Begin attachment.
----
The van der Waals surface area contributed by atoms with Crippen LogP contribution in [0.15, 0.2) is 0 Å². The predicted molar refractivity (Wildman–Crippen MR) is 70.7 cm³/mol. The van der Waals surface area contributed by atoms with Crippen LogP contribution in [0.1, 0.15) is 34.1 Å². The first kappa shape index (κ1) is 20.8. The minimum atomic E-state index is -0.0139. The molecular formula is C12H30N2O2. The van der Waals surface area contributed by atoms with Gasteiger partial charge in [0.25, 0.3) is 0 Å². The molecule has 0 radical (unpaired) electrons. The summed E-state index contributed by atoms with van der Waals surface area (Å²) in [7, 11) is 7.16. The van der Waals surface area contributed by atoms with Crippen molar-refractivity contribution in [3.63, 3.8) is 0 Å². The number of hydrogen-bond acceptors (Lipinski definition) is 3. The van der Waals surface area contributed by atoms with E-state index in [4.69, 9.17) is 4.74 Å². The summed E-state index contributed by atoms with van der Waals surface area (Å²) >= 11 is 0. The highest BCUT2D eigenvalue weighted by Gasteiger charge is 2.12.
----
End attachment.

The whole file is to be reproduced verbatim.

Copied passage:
The van der Waals surface area contributed by atoms with Crippen LogP contribution in [0.15, 0.2) is 0 Å². The predicted molar refractivity (Wildman–Crippen MR) is 70.7 cm³/mol. The van der Waals surface area contributed by atoms with Crippen LogP contribution in [0.1, 0.15) is 34.1 Å². The first kappa shape index (κ1) is 20.8. The minimum atomic E-state index is -0.0139. The molecular formula is C12H30N2O2. The van der Waals surface area contributed by atoms with Gasteiger partial charge in [0.25, 0.3) is 0 Å². The molecule has 0 radical (unpaired) electrons. The summed E-state index contributed by atoms with van der Waals surface area (Å²) in [7, 11) is 7.16. The van der Waals surface area contributed by atoms with Crippen molar-refractivity contribution in [3.63, 3.8) is 0 Å². The number of hydrogen-bond acceptors (Lipinski definition) is 3. The van der Waals surface area contributed by atoms with E-state index in [4.69, 9.17) is 4.74 Å². The summed E-state index contributed by atoms with van der Waals surface area (Å²) >= 11 is 0. The highest BCUT2D eigenvalue weighted by Gasteiger charge is 2.12.